My report on Greek-style lemon chicken two weeks ago apparently tickled your taste buds, as it inspired more than the usual flurry of E-mail comments from readers, and many of you said you tried it and liked it.
Lemon is a flavor that appeals to just about everyone. Its citric tang brightens many recipes and, not coincidentally, it can act as a friendly go-between that helps bring together your dinner and your wine.
So let's cross the Adriatic from Greece to Italy for this week's report, a different but equally flavorful approach to chicken with lemon.
This one uses parts rather than a whole chicken, and it's even easier and quicker to pull together than the Greek recipe. An evolved rendition of a recipe from another of the old cookbooks that I have kept because they stand the test of time, its roots go back to Pollo al Limone, a dish from the Veneto in Nika Hazelton's 1978 "The Regional Italian Kitchen."
Here are the details:INGREDIENTS: (Serves two)
4 chicken thighs, skin on
1 tablespoon olive oil
1 tablespoon butter
1 or 2 garlic cloves
1/2 cup chicken broth
1/2 teaspoon fresh thyme or 1/4 teaspoon dried
1. Rinse the chicken thighs and pat them dry with paper towels. If you're finicky about calories from fat, trim off excess fat. If you're obsessive about calories from fat, remove the skin. Pat them dry and sprinkle with salt and pepper to taste. (It's OK to substitute other chicken parts for the thighs, but in my opinion the flavor and texture of thighs makes them just right for this dish.)
2. Wash the lemon and carefully peel as much of its skin as possible, taking care to get only the yellow "zest" and as little of the bitter white pith as you can. Chop the zest and set aside. Cut the lemon in half and squeeze out the juice, removing all seeds.
3. Put the oil and butter in a saute pan or skillet over high heat; smash the garlic clove(s) to release their juices and add them to the fat, cooking until the garlic starts to brown. Then put in the chicken thighs and cook them for 5 to 10 minutes or until they are good and brown.
4. Take out the chicken pieces and put them on paper towels to drain off excess fat. Put them in a heavy black-iron skillet or casserole and add the thyme, lemon juice and zest and the broth. Bring to a boil, then cover tightly, reduce heat to low, and cook for 20 minutes or until the chicken is done.
5. Remove the chicken to a serving plate and, if necessary, bring the lemony liquid in the skillet to a fast boil and cook, stirring often, until it "reduces" to a fairly thick sauce. Pour this over the chicken pieces and serve.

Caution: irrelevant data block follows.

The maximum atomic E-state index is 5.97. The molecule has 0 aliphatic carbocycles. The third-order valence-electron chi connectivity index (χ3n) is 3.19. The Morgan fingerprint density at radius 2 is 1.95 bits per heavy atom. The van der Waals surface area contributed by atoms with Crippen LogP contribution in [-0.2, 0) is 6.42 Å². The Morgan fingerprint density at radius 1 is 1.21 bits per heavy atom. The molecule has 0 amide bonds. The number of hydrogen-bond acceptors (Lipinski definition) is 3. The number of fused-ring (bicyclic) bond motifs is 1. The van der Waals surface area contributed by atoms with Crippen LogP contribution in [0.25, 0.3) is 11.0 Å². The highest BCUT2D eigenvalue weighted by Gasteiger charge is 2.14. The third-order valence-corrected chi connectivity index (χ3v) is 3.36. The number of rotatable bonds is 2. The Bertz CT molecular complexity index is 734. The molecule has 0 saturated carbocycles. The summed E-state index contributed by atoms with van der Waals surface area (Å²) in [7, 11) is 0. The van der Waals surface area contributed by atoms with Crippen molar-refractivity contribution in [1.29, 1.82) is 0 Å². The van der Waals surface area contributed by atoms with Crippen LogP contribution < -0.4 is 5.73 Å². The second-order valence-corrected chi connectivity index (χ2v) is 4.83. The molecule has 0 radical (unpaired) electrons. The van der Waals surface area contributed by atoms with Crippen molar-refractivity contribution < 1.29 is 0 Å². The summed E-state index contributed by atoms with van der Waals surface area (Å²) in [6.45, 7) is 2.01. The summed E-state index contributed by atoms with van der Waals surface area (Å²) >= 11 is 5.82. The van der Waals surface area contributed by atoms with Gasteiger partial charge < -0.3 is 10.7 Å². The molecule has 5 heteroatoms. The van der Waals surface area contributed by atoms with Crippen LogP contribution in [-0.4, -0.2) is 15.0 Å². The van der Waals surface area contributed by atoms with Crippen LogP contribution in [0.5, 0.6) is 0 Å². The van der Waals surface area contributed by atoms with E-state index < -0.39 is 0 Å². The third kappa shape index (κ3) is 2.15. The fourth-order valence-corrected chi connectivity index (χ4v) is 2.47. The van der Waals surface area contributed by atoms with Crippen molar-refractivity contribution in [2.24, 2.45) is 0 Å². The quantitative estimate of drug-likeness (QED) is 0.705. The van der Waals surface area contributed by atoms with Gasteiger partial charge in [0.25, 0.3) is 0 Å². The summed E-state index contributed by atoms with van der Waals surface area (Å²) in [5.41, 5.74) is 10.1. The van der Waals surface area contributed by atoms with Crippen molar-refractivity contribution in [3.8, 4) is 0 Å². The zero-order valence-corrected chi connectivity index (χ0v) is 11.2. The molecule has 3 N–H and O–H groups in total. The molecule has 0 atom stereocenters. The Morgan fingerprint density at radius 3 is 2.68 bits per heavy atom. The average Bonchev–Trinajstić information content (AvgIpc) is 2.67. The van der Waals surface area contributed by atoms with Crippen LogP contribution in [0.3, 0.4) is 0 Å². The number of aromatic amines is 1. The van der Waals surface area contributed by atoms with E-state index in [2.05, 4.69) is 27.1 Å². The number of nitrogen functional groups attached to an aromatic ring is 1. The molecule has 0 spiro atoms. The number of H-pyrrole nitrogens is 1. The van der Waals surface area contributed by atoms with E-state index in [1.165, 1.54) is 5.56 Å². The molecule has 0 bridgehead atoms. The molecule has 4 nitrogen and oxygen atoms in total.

WINE MATCH: As a Veneto specialty, this wine's best ethnic match might be a Pinot Grigio or Tocai Friulano from Collio or Colli Orientale in Friuli-Venezia Giulia. We went the French route instead, and found a bone-dry 2001 Sancerre "Le Manoir" from Domaine Andre Neveu went perfectly, with its crisp, citric flavors making a natural foil to the lemony dish. (As an experiment, I also tried an Italian red wine to see what would happen. Very bad idea. This dish demands a dry white.A reader's note on risotto and "red-friendly" fare
I'm indebted to reader Sean McLoughlin for his comments on last week's asparagus risotto recipe and the idea of "tweaking" recipes to make them more friendly to red wine.
"Drop the tomato and the red onion, use a white onion (or even shallots) instead, and use well herbed chicken broth rather than beef broth (you'll see why)," he wrote. "Also, don't precook the asparagus. Now, rehydrate, strain and chop a good quantity of dried morel mushrooms, reserving the liquid to be added after you add the white wine to the risotto. The morels go in with the wine.
"Cook as usual and, about 2 minutes before the risotto hits the perfect al dente stage, stir in the raw asparagus pieces with another ladle of hot broth. Finish the risotto with Parmigiano Reggiano and voila, you have a fantastic dish, either as main course or as a side to roasted chicken, roasted halibut or even veal or steak. (The red onion and the beef broth would overpower the subtle earthiness of the morels.)
"Also, I read about a restaurant trick with risotto. When finishing it, after the heat is off and just before serving, add two tablespoons of butter, allow to melt, then using the wooden spoon or fork, fluff it into the risotto. You want to incorporate air in between the rice grains while distributing the butter."
This is all excellent advice, and Sean made an important point that I failed to mention last week: Wild mushrooms in general and morels in particular make a wonderful match with red wine, particularly Pinot Noir.
Thanks to Sean for his advice, and for granting permission to share it with you today. As I note every week, it's a special pleasure to hear from you all.Let us hear from you!
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